Manchester has won a £10 million UK government competition to become a showcase city for Internet of Things (IoT) technologies.
The CityVerve project will demonstrate applications of IoT technologies and services in four key areas: healthcare, transport, energy & environment and culture & community. According to the Department for Culture, Media & Sport, which announced the funding, CityVerve will “demonstrate a smart city at scale, aiming to provide a replicable model for other cities in the UK and beyond”.
The competition was part of a wider £40 million government investment in the IoT announced in March 2015.
Commenting on the benefits that the project will bring to Manchester, Sir Richard Leese of Manchester City Council said: “I’m delighted that Manchester has been selected as the UK demonstrator city to test and demonstrate how the imaginative use of smart technology can make a real positive difference to our people and businesses. The lessons learned from this project should benefit the country as a whole.
“The pioneering work Manchester is doing on devolution, finding innovative ways to respond to local needs and priorities, makes us the perfect testbed for this work. Our plans are firmly focused on creating the conditions for economic growth and helping connect people with the opportunities created — whether that’s helping them to monitor their own health to help avoid preventable illness or giving them improving transport information to help them move around the city more easily.”
As part of the project, CityVerve will:Set up a ‘biometric sensor network’ to help improve responses to patients’ conditions and improve how local healthcare services work.Install a network of sensors in parks and along commuter and school routes to track the progress of individuals and teams competing against each other for physical activity and fun.Add location-based services, sensors/beacons, mobile apps and intelligent digital signage to bus stops. People will be able to check in to their bus stop and let bus operators know they are waiting for their service.Roll out smart lighting and connected street lighting, which city officials hope will reduce car use by making alternative forms of transport more attractive and safe.Introduce IoT-enabled bicycles as part of a crowd-sourced and maintained, secure bike sharing service. The initiative will also include ‘e-cargo’ bikes to make ‘last-mile’ deliveries.Use street furniture and connectivity infrastructure such as lamp posts and street cabinets to monitor air quality at different heights and locations. This information will be passed to people with health conditions and made generally available to support walking options and routes.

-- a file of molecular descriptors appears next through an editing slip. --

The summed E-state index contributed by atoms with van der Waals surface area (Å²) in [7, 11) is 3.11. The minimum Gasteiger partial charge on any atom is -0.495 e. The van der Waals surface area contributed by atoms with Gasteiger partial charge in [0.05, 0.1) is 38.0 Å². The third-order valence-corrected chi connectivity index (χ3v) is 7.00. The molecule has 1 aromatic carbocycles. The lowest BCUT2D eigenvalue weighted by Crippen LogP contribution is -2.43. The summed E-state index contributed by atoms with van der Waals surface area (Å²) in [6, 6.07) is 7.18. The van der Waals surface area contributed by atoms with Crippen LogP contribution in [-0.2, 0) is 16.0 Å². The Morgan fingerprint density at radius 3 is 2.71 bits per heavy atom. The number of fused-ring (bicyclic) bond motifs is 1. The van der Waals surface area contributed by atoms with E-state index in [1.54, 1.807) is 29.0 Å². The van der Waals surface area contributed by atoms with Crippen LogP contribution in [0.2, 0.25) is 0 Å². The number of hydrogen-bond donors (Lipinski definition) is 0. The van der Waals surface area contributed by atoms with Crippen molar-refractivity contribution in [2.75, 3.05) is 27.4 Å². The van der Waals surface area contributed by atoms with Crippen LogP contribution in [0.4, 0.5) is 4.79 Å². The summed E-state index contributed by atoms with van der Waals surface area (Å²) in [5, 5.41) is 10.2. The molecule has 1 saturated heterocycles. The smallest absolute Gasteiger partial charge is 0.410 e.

Andy Chew, managing director of Innovation for CityVerve partner Cisco Systems UK, said: “We are delighted to be able to build the UK’s first IoT Smart City demonstrator in Manchester. There is a huge opportunity for UK tech companies to lead the IoT revolution. This consortium brings together the best of Manchester and the North’s IoT tech talent. Combined with Cisco’s industry-leading technologies and global presence, there is a powerful consortium that will establish Manchester as the Smart City, and open up digitisation opportunities for UK companies across the world.”
Mike Blackburn, chair of the Greater Manchester Local Enterprise Partnership, added: “Science and innovation is key to Manchester’s economic future. This project will enable us to be an example for the rest of the country, showing how new technology can aid the delivery of both business growth and public services.”